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14 August 2013, 17:35
Hampshire's chief constable is under investigation by his own police and crime commissioner (PCC) over an investigation of a school hit by an alleged sex abuse scandal.
Top policeman Andy Marsh is reported to be part of an inquiry from a separate force for breach of confidentiality and contempt of court claims after his PCC Simon Hayes ordered it.
It is thought to be the first such move since by a PCC since the posts were implemented last November.
Hampshire Police are investigating rape and sex-abuse allegations involving at least two pupils at Stanbridge Earls School in Romsey.
The residential school, which caters for children with special needs aged from 10 to 19, will be closed in December after a series of damning reports over its handling of the abuse claims.
A spokesman for Hampshire's PCC office said:
"We are able to confirm that the commissioner has received a formal complaint in connection with the Stanbridge Earls School investigation.
"The allegations made are now being investigated by another police force on behalf of the commissioner and it would be entirely inappropriate to comment further at this time.''
A Hampshire police spokesman said:
"We are aware of the complaint, which is being handled by the office of the police and crime commissioner.''
The areas under investigation relate to allegations of contempt of court and breach of confidentiality in connection with the inquiry at the school, the Southern Daily Echo reported
But a PCC spokesman refused to reveal further details of the complaints or say which police force was carrying out the investigation - only that it was a Home Counties force.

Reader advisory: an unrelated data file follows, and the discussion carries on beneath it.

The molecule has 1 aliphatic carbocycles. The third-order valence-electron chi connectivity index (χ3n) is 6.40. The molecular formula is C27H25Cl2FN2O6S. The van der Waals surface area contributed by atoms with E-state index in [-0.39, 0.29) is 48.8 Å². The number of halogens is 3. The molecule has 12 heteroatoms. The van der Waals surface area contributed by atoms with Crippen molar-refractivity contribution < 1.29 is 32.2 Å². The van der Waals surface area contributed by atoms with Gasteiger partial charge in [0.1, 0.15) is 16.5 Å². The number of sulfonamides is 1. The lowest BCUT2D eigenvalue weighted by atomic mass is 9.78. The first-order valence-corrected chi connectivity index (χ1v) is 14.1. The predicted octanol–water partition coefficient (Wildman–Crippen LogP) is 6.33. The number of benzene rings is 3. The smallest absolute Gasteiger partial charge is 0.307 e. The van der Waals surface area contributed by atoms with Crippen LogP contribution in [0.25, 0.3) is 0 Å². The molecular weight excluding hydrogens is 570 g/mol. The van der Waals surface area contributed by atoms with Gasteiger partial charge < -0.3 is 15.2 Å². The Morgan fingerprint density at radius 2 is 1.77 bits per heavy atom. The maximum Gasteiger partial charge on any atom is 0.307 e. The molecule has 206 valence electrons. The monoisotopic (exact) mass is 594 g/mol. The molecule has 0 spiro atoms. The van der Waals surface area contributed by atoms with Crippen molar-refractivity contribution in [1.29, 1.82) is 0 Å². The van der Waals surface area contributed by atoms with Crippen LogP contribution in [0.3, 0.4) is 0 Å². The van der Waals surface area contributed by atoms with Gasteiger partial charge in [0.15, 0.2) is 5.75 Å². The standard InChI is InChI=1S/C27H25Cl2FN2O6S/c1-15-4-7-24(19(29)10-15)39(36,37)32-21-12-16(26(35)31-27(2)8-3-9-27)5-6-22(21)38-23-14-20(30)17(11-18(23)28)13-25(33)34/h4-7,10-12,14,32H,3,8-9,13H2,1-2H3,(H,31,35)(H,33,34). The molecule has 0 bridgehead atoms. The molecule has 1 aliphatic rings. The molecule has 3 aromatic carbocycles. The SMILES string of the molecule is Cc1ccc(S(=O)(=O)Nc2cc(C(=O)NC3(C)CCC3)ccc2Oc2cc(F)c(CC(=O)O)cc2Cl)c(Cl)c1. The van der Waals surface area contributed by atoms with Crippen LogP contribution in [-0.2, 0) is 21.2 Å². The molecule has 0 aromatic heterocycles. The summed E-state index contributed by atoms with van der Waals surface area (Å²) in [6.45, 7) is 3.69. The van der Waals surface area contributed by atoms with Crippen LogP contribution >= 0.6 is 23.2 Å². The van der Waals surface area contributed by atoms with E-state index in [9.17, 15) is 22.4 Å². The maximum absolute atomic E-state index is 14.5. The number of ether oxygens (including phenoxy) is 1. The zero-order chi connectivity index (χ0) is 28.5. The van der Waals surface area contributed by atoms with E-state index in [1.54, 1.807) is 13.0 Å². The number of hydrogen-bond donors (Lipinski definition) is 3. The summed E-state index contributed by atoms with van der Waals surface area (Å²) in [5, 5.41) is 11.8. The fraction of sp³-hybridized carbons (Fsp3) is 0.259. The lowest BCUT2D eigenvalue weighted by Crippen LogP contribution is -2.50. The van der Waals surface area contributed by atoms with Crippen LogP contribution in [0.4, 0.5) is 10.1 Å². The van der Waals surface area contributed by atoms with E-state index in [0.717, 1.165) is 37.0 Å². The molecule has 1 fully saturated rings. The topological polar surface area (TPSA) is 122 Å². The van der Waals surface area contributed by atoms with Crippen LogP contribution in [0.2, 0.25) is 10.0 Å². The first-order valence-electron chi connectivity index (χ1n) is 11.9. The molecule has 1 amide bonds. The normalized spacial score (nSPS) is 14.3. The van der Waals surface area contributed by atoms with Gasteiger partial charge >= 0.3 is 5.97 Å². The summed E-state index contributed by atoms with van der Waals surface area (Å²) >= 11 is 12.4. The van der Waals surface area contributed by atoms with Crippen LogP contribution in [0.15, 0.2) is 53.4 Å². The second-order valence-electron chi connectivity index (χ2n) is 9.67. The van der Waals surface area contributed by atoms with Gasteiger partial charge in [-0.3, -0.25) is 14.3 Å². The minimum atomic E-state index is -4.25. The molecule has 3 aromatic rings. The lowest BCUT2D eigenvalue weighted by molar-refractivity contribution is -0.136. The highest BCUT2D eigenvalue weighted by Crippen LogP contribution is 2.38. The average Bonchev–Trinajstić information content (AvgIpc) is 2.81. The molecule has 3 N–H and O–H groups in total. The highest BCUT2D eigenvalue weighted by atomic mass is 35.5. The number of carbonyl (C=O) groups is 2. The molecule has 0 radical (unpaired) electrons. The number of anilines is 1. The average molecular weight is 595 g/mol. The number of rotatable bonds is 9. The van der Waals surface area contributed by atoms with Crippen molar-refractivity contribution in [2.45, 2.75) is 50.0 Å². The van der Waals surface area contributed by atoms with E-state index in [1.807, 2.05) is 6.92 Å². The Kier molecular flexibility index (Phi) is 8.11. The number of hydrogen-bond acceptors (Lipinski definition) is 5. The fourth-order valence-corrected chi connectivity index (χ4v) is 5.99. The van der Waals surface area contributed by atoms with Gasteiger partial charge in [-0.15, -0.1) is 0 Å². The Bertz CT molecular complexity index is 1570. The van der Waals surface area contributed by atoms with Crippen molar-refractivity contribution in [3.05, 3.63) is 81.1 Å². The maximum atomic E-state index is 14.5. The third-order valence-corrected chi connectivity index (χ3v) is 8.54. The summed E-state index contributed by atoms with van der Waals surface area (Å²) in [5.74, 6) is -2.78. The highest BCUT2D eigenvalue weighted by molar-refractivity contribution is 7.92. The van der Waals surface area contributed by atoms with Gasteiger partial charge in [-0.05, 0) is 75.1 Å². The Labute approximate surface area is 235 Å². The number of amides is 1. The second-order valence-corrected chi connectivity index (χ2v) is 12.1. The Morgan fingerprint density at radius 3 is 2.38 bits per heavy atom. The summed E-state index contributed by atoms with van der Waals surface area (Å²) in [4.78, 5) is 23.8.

Last month, education watchdog Ofsted apologised to children and parents for failing to deal properly with reports of alleged sexual abuse at the £39,000-a-year boarding school.
An inquiry by the organisation into its inspections found that three visits from 2011 to 2012 were ''problematic'' and ''each failed to get underneath concerns at the school''.
As a result, ''the judgments were not safe''. Staff were dismissed and disciplined by the watchdog as a result.
The Special Educational Needs and Disability Tribunal heavily criticised the 2011 actions of Stanbridge Earls relating to one female pupil - prompting the police probe called Operation Flamborough, which is also looking at the force's role in the investigation.
The Crown Prosecution Service did not press charges at the time as it said there was "insufficient evidence'' to provide a realistic prospect of conviction for rape.
Another pupil has since come forward alleging she suffered sexual abuse in 2010.
The vulnerable disabled youngster was said to have been raped twice in 2011 at the hands of another student and the tribunal branded the school ''unsystematic and unprofessional'' in dealing with the incident. Headteacher Peter Trythall stepped down in April.
Hampshire police have previously said their investigation into Stanbridge Earls was complex and comprehensive and they are also looking at the police handling of the allegations at the time and any new allegations.
A charity is due to take over the site and run a new school from next year after Stanbridge Earls closes.
Mr Marsh was appointed to chief constable only in January - taking over as chief constable from Alex Marshall, who left to become head of the new national college of policing.
Previously he was a deputy chief constable in Hampshire and he has also worked at Avon and Somerset Police and Wiltshire Police.